Bagel Bites sued for allegedly not containing real cheese or tomato sauce05/07/2021
First, they came for the tuna. Now, they’re coming for the Bagel Bites. Lunches are no longer safe! A Wisconsin lawsuit is taking on Big Snacking by going after late night drunken munchies fave, Bagel Bites. The claim is that the Bites use neither real cheese nor tomato sauce in their proclaimed pizza on a mini bagel. Spearheading the effort is Kaitlyn Huber who says Nuh-uh on Kraft Heinz’s delicious frozen discs of dough. She argues the company is deceiving its customers. Kraft Heinz released a statement saying they use high quality ingredients and will defend their brand.
A new lawsuit alleges that Bagel Bites aren’t exactly what they claim to be.
Kaitlyn Huber, a Wisconsin resident, filed the suit in federal court on April 25, claiming Kraft Heinz is deceiving customers by including the “real” dairy seal on its products, according to Food & Wine.
The lawsuit argues the frozen snacks aren’t actually made with real cheese or real tomato sauce.
“The name, ‘Mini Bagels with Mozzarella Cheese and Tomato Sauce,’ is deceptive because mozzarella cheese and tomato sauce, as these terms are understood by consumers and regulations, are not present in the Product or are present in an amount less than expected,” the lawsuit reads.
Kraft Heinz has since denied the allegations and released a statement on the matter.
“Bagel Bites, the perfect bite-sized pizza snack, are made with delicious, high-quality ingredients that our fans know and love,” A Kraft Heinz spokesperson told Today. “We proudly stand by the food we make, and are focused on bringing great products to market. The lawsuit lacks any merit, and we will strongly defend our brand.”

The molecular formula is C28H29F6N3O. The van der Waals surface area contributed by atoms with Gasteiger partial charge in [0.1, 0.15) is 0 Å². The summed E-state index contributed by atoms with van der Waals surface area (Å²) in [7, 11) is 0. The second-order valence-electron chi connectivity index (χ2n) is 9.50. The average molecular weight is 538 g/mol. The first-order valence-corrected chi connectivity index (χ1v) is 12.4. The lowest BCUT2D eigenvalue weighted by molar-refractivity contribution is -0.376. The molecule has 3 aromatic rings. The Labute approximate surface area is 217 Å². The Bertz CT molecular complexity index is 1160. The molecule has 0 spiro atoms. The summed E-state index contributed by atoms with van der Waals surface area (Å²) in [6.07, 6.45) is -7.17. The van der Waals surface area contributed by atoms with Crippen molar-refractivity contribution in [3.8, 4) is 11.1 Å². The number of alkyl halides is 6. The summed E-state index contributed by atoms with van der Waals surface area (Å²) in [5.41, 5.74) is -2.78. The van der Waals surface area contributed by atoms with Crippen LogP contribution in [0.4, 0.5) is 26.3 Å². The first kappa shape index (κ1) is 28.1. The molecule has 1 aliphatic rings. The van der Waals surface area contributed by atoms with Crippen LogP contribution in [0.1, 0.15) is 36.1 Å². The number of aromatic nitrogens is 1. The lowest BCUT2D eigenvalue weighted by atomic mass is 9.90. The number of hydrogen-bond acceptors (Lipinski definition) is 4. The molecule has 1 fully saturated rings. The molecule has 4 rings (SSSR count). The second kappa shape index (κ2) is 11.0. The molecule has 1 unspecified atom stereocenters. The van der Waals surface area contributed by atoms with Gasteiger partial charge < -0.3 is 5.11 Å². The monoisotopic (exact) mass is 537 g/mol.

Documents from the suit allege the “cheese blend” includes modified food starch, which could be misleading to those who expect 100% mozzarella cheese. It also notes that cornstarch and methylcellulose are added to the tomato sauce in order to “reduce the amount of tomatoes used by thirty-five percent
I am not making this up, Kaitlyn’s attorney, Spencer Sheehan, is using “we’re from Wisconsin so we know real cheese” as their basis. I don’t understand what I’m reading. Did Kaitlyn not read the nutritional information prior to purchasing? Just don’t buy them. I didn’t think the Subway tuna lawsuit would amount to anything, but I understood their case because the claimant legitimately thought the company was passing a phony product. In this case, I guess the claim is the “Real Dairy” seal. But there is dairy in the product and I assume enough to meet whatever requirements are in place to be able to put that seal there. Are Bagel Bites gross? Yes, they barely constitute as food. Has just reading their name inspired me to go out and grab a box for lunch? Absolutely! Nobody’s eating Bagel Bites for quality. Nor is anyone eating them for the taste of tomato sauce, fresh cheese or even bagel. They’re a guilty pleasure you reward yourself with. I fed these to my kids when they were little. They loved them. I made them from scratch once with all real ingredients and guess what, my kids shoved them aside and complained about not “having the real thing.”
Kaitlyn and Spencer hope to make this a class action lawsuit but only for Wisconsin, Arkansas and Ohio. I guess the rest of us don’t know what “real mozzarella cheese is” or are confused by tomatoes. Maybe New York is rustling up its own lawsuit against the bagel part of the product (although apparently it should be fronted by California *ahem*). We’ll see where this goes. Kraft Heinz can afford to play these games. Kaitlyn probably won’t be able to afford the product once the company is forced to use 100% all-natural ingredients. I’m not endorsing feeding your family or yourself this kind of food. I mean, I eat it, but you should never model yourself after my diet.
Not to mention, if you go after Bagel Bites, you jeopardize us having nice things like The Great Dog Pants Debate. Why are you trying to take our nice things, Kaitlyn?!
— People (@people) May 5, 2021
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